But I beg to differ. This view of technology as something to be treated by distinct rules and norms is entirely wrong. In the 1980s I bought my vinyl records in HMV and Woolworths; I shopped in M&S and C&A and worked part-time in a bookshop; I queued for concert and train tickets; I carried guidebooks and maps whenever I travelled. My relationship with all of these has fundamentally changed in the same way as my connection with Sony.
Companies live and die according to how much utility and delight they provide. Sony’s problem was nothing to do with technology – it just didn’t execute on its opportunities when it had me (and many others) as a potential customer for life. It left a door wide open for rivals to delight my love of music.
Baillie Gifford used to have a technology sector group. I was given responsibility for it when it was set up in 2003. I was pleased with this accolade – I had seven years’ experience and was being asked to curate our approach to this huge sector. We have come a long way since then. That group no longer exists. And, for me, neither does technology as a sector.
I see technology businesses as companies that change the way we live and work. From the printing press to the mobile phone, mankind has sought to improve communication. And there’s nothing new in investment terms in great hopes being placed on ‘technology’ shares – railroads, automobiles, radio, analogue photography, video recorders, wearable devices have all seen explosive growth, capital chasing returns, boom and busts with spectacular winners and bankrupt losers.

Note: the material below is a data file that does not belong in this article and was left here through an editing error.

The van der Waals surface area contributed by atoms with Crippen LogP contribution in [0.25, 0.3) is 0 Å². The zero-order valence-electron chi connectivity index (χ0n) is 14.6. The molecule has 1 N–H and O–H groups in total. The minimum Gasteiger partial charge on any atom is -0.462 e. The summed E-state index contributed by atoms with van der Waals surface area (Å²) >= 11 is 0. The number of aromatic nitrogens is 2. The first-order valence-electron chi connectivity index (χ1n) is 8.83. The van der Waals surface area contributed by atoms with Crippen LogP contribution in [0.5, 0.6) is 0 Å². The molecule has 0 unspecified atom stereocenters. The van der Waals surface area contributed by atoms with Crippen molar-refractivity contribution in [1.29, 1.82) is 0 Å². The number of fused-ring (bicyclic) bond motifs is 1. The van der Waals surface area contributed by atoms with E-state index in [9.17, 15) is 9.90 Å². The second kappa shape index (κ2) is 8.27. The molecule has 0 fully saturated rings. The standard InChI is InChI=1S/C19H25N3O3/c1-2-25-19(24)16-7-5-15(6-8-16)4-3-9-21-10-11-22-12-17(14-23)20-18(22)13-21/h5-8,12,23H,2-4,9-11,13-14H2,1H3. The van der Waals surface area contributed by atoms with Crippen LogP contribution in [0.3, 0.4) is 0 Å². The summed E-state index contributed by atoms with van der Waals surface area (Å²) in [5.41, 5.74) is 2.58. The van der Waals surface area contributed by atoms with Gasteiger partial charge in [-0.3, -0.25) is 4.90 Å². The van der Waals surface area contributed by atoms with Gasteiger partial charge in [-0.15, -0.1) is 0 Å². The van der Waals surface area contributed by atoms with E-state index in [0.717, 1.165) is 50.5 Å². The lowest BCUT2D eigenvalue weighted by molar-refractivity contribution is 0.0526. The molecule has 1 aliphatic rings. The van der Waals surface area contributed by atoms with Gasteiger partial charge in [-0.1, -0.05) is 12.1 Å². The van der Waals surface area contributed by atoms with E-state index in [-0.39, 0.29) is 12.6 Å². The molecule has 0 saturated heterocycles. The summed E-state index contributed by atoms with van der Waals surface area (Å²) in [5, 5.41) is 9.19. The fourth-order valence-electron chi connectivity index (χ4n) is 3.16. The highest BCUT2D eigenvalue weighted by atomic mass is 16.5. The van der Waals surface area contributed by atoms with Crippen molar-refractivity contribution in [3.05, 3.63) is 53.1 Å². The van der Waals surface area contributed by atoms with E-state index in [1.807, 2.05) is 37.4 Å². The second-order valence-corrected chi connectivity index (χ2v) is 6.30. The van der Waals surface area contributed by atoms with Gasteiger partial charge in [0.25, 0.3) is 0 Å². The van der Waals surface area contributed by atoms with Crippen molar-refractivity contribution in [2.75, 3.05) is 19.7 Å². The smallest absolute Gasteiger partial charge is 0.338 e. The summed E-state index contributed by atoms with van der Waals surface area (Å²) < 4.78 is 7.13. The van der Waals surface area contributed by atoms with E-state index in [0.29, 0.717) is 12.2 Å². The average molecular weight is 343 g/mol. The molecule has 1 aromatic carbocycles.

The point here is that we should not view ‘technology’ shares as anything particularly new. Indeed, I feel strongly that we should also not view them as different – they are subject to the same inexorable rules of economics and competition as any other segment.
It’s what I term the internet paradox – by being an enabling technology, it has created the confusing situation in which everything and nothing is ‘tech’. Technology is what powers companies. Our job is to pick the winners.